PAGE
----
In healthcare, the tendency is more on managing events after they happen rather than adopting a proactive approach to prevention. This is a major reason why the number of CVD patients continues to increase each year and why cardiovascular disease continues to be one of the leading causes of death and disability.
Approximately 17.7 million people die from CVD annually. Nearly a third of all deaths around the world are due to heart disease and stroke. Approximately 80 percent of these deaths occur in low and middle-income countries. With the CVD burden increasing consistently, it has now become even more important to tackle this top killer. Both prevention and treatment of heart disease need to be a top priority, a fact that is often emphasised by the European Society of Cardiology.
Prevention and treatment for CVD and other top killers such as cancer, diabetes and even medical errors will partly be dependent on how effectively we can manage public health risk factors including smoking, obesity, physical inactivity and poor diet in the case of the former, and safety in healthcare settings with the latter. Also, conditions like high blood pressure, high cholesterol, and diabetes need to be managed more effectively as they increase the risk of cardiovascular-related complications. People must be motivated to take care of their heart health so that they can play an active role in preventing the onset of this disease altogether.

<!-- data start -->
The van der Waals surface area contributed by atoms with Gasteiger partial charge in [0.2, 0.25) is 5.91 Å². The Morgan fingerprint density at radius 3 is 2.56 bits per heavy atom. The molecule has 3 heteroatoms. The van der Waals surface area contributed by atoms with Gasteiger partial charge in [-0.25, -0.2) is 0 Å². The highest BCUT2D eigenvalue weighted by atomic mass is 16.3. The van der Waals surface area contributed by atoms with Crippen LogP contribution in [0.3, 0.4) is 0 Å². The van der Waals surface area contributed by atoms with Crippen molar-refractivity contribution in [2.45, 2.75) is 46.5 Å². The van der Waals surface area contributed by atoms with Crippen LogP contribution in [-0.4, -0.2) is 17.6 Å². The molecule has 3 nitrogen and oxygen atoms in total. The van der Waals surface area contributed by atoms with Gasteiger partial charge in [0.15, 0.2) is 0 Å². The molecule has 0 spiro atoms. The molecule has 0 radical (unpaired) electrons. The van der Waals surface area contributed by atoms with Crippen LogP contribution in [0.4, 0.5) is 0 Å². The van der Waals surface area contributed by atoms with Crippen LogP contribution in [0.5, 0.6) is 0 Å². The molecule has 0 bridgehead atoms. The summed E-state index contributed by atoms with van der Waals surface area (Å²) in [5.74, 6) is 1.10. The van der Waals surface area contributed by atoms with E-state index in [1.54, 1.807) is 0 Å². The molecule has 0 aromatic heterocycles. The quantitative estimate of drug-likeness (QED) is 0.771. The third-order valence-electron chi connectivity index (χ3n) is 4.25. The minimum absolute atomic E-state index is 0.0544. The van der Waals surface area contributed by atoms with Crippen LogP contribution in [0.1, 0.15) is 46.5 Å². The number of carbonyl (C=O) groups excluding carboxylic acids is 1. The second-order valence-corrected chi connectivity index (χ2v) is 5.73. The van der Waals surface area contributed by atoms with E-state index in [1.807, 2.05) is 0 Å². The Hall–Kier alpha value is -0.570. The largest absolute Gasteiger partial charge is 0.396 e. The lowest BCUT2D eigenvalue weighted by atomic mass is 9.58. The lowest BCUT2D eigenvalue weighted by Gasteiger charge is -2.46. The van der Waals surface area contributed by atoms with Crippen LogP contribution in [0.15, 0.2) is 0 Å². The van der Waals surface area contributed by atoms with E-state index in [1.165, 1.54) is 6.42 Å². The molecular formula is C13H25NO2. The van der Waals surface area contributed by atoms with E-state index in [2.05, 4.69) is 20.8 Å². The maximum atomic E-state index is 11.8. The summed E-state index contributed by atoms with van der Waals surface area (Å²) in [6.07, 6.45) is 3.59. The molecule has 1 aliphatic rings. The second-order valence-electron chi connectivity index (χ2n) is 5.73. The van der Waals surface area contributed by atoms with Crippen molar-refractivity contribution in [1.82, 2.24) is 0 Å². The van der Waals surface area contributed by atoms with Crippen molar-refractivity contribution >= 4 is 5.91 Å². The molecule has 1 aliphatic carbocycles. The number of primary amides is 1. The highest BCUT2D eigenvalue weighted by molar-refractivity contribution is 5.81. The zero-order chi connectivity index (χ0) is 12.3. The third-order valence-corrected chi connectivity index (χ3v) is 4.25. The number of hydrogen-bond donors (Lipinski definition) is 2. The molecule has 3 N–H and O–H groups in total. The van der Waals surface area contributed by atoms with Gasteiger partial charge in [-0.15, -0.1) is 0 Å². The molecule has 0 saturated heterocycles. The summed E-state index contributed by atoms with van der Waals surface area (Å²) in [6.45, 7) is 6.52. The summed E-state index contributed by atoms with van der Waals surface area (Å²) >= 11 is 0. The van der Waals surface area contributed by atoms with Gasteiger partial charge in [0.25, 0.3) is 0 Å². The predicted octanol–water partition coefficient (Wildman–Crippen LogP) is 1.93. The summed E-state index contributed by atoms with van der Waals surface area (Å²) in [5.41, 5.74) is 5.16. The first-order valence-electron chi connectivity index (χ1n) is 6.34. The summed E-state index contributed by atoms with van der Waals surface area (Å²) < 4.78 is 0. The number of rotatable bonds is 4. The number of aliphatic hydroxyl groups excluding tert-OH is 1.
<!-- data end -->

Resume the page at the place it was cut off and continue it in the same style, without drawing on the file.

While there is no doubt that progress has been made in the management of cardiovascular disorders, the reality is that cardiovascular disease remains the number one killer around the globe. There are two major issues that make prevention and treatment difficult. First, treatment of cardiovascular disease remains quite expensive. Second, even though there is constant discussion about risk-factors, management of these risk factors, especially among the younger population, still lacks the right amount of effort and resource allocation. We don't realise that preventing the disease before its onset is one of the most cost-effective ways of dealing with this disease.
One factor underlines healthcare wherever we live; the continuing fight to treat top killer conditions more effectively and to reduce mortalities. In this issue, Joe Kiani, founder of the Patient Safety Movement looks at how we can bring preventable hospital deaths to zero by 2020 while Henk-Jan Aanstoot from the award-winning VBHC Diabeter Clinic shares advice on successfully tackling diabetes. The critical issue of how to approach gender effectively in healthcare policy and treatment is examined by Sinead Hewson, Peggy McGuire, and Kristin Semancik from the European Institute of Women’s Health and the potential of mapping use to tackle multi-morbidities is put under the microscope by Hamish Robertson and Nick Nicholas.
In addition to Top Killers, we take a look at the latest Winning Practices including a sustainable business model for general hospitals, the influence of digital art in healing, how 5G will develop telesurgery, competence in radiology and new methods of patient empowerment through digitisation.
We hope you are as inspired by what you find in the pages of our Top Killers issue as we have been creating it. Happy Reading.